The Revenge of Geography by Robert D. Kaplan
What the Map Tells Us About Coming Conflicts and the Battle Against Fate


8 Critic Reviews

The result is an unconvincing reprise of an obsolete worldview.
-Publishers Weekly


In this provocative, startling book, Robert D. Kaplan, the bestselling author of Monsoon and Balkan Ghosts, offers a revelatory new prism through which to view global upheavals and to understand what lies ahead for continents and countries around the world.
In The Revenge of Geography, Kaplan builds on the insights, discoveries, and theories of great geographers and geopolitical thinkers of the near and distant past to look back at critical pivots in history and then to look forward at the evolving global scene. Kaplan traces the history of the world’s hot spots by examining their climates, topographies, and proximities to other embattled lands. The Russian steppe’s pitiless climate and limited vegetation bred hard and cruel men bent on destruction, for example, while Nazi geopoliticians distorted geopolitics entirely, calculating that space on the globe used by the British Empire and the Soviet Union could be swallowed by a greater German homeland.
Kaplan then applies the lessons learned to the present crises in Europe, Russia, China, the Indian subcontinent, Turkey, Iran, and the Arab Middle East. The result is a holistic interpretation of the next cycle of conflict throughout Eurasia. Remarkably, the future can be understood in the context of temperature, land allotment, and other physical certainties: China, able to feed only 23 percent of its people from land that is only 7 percent arable, has sought energy, minerals, and metals from such brutal regimes as Burma, Iran, and Zimbabwe, putting it in moral conflict with the United States. Afghanistan’s porous borders will keep it the principal invasion route into India, and a vital rear base for Pakistan, India’s main enemy. Iran will exploit the advantage of being the only country that straddles both energy-producing areas of the Persian Gulf and the Caspian Sea. Finally, Kaplan posits that the United States might rue engaging in far-flung conflicts with Iraq and Afghanistan rather than tending to its direct neighbor Mexico, which is on the verge of becoming a semifailed state due to drug cartel carnage.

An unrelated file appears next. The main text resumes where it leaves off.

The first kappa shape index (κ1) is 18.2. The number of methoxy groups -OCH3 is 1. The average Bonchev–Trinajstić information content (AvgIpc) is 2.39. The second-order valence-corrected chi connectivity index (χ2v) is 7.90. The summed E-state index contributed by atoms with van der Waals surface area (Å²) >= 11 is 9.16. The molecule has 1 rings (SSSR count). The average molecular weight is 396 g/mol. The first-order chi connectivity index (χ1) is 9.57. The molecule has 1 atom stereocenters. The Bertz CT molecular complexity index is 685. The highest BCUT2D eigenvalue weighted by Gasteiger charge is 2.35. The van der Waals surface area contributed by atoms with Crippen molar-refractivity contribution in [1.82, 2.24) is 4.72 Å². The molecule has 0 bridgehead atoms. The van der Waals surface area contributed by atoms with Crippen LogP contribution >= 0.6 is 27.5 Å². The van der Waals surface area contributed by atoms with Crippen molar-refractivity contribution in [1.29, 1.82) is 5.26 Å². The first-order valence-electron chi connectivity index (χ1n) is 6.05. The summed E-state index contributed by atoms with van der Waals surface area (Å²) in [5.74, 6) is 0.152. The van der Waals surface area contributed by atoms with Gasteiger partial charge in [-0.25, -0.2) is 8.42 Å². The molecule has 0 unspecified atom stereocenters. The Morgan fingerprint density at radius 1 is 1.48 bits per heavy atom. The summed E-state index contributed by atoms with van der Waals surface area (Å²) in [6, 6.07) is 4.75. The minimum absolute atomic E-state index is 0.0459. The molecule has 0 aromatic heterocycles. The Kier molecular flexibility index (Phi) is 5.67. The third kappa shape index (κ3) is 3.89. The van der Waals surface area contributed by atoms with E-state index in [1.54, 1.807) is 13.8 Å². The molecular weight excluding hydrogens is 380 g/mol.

A brilliant rebuttal to thinkers who suggest that globalism will trump geography, this indispensable work shows how timeless truths and natural facts can help prevent this century’s looming cataclysms.

Praise for The Revenge of Geography
“[An] ambitious and challenging new book . . . [The Revenge of Geography] displays a formidable grasp of contemporary world politics and serves as a powerful reminder that it has been the planet’s geophysical configurations, as much as the flow of competing religions and ideologies, that have shaped human conflicts, past and present.”—Malise Ruthven, The New York Review of Books
“Robert D. Kaplan, the world-traveling reporter and intellectual whose fourteen books constitute a bedrock of penetrating exposition and analysis on the post-Cold War world . . . strips away much of the cant that suffuses public discourse these days on global developments and gets to a fundamental reality: that geography remains today, as it has been throughout history, one of the most powerful drivers of world events.”—The National Interest
“Kaplan plunges into a planetary review that is often thrilling in its sheer scale . . . encyclopedic.”—The New Yorker